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HUT Search Columns

This document defines the catalog entries describing the HUT Data Archive as delivered to STScI by NSSDC. Most of the documentation below was obtained from the the HUT project web site at Johns Hopkins Univ. and the online documentation available from the ADF at Goddard Space Flight Center.

Archive Background:

The Hopkins Ultraviolet Telescope (HUT) was one of three instruments which comprised the ASTRO observatory. ASTRO-1 was flown on the space shuttle Columbia in December, 1990, and ASTRO-2 was flown in March, 1995 on the space shuttle Endeavor.

Clicking on this box will mark the entry for retrieval.

Data ID
The HUT data ID uniquely defines each set of HUT observations. The name is of the form HUTxyyyzz where
  • x = 1 or 2 for Astro-1 or Astro-2 mission
  • yyy = a zero padded integer designating a sequence number,
  • zz = a zero padded integer designating a exposure number.
As an example, data ID HUT128901 designates a HUT-1 observation.

Note that for each observation, several data sets may be produced representing different stages of processing.

Clicking on an "Data ID" entry on the HUT search results page will display the HUT preview file. This page contains a plot of calibrated flux vs. wavelength as well as links to display the FITS header, download a tar file of gzipped FITS files, download an ASCII file of fluxes and wavelengths, and display online ADS papers referencing the specific data ID.

Target Name
The name of the astronomical object.

RA (J2000)
Object's Right Ascension in J2000 coordinates specified in hours, minutes, and seconds.

Dec (J2000)
Object's declination in J2000 coordinates specified in degrees, minutes, and seconds.

RA (J1950)
Object's Right Ascension in J1950 coordinates specified in hours, minutes, and seconds.

Dec (J1950)
Object's declination in J1950 coordinates specified in degrees, minutes, and seconds.

Specifies the number of currently known papers referencing the listed HUT data ID. A blank indicates there are currently no known papers referencing the listed data ID (although the database may not yet be complete). Clicking on a "Ref" entry (other than a "-") will display the list of known papers with links to the online ADS papers.

Obs. Start Time
This is the GMT time of the start of the observation (Note, although stored in the database to the nearest second, the default print format truncates the date to the minute.)

Obs End Time
This is the GMT time of the end of the observation (Note, although stored in the database to the nearest second, the default print format truncates the date to the minute.)

Exposure Time
The total exposure times in seconds. Note the times do not reflect pointing problems. In many cases, the target was not in the aperture.

Day Exposure Time
Exposure time in seconds during spacecraft day.

Night Exposure Time
Exposure time in seconds during spacecraft night.

Object Category
These are broad categories assigned by the HUT project using a classification system adopted by the ASTRO mission. The entire list of ASTRO science classes (as obtained from the Astrophysics Data Facility at Goddard Space Flight Center) is listed below. Note that the HUT search page lists only those categories for which HUT observations were obtained.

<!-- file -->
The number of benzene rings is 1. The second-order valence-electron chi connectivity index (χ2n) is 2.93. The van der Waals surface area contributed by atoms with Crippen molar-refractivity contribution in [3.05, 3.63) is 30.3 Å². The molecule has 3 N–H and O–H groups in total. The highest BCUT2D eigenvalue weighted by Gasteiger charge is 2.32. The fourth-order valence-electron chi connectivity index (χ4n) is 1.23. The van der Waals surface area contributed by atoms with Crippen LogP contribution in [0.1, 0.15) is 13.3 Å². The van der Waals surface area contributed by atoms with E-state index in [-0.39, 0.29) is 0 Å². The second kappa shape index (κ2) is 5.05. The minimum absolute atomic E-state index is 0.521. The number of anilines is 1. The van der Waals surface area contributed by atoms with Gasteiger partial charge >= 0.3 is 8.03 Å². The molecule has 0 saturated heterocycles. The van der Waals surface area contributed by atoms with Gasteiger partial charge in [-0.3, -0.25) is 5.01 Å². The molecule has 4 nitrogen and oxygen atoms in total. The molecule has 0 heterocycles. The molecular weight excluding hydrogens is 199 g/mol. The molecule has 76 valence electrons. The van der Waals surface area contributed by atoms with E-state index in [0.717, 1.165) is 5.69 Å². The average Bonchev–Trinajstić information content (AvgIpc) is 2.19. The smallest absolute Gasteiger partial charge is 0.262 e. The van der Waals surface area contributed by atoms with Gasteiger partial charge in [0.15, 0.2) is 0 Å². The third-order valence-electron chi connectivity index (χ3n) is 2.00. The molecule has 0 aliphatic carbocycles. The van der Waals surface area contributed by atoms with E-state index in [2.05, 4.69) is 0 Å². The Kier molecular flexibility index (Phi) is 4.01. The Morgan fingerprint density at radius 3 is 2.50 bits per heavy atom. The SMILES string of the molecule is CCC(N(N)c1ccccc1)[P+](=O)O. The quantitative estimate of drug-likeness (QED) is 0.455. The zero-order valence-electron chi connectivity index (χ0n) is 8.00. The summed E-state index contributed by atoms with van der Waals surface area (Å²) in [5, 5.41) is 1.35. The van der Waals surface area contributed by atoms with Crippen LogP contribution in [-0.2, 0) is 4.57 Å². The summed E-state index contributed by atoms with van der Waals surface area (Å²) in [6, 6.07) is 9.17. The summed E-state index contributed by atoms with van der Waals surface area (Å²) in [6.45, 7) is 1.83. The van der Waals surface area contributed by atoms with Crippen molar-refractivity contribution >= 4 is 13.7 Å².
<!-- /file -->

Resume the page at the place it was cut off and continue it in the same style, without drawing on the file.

• Astro Science Classes:
            0       Calibration
            0.0             HUT Camera Sensitivity Targets
            0.1             HUT Spectrometer Focus Targets
            0.2             HUT
            0.3             UIT Flat Field Sources
            0.4             UIT
            0.5             WUPPE Aperture Position Calibrators
            0.6             WUPPE Unpolarized & Polarized Standards
            0.7             BBXRT Calibration Sources
            0.8             BBXRT
            0.9             Joint Focus and Alignment Targets
            1       Solar System Objects
            1.1             Comets
            1.2             Planets
            1.3             Asteroids, etc.
            2       Individual Stars
            2.1             Supergiants
            2.2             Oe/Be Stars
            2.3             Wolf-Rayet Stars
            2.4             Rapid Rotators
            2.5             Normal White Dwarfs
            2.6             Magnetic/Pulsating W.D.'s
            2.7             Planetary Nebula Nuclei
            2.8             Normal Stars A0 & Later
            3       Variable and Binary Stars
            3.1             Pre-Main Sequence Stars
            3.2             Cataclysmic Variables
            3.3             Interacting Binaries
            3.4             Symbiotic Stars
            3.5             Active Chromospheres
            3.6             Pulsating Variables
            3.7             Low Mass X-Ray Binaries
            3.8             High Mass X-Ray Binaries
            3.9             X-Ray Transients
            4       ISM & Nebulae
            4.1             Planetary Nebulae
            4.2             Reflection Nebulae
            4.3             H II Regions
            4.4             Super Nova Remnants
            4.5             I.S. Polarization Probes
            4.6             I.S. Absorption Probes (Nearby & Hot)
            4.7             Herbig-Haro Objects
            4.8             Dark Clouds
            4.9             Diffuse Galactic X-Ray Emission Regions
            5       Star Clusters
            5.1             Metal Poor Globulars
            5.2             Metal Rich Globulars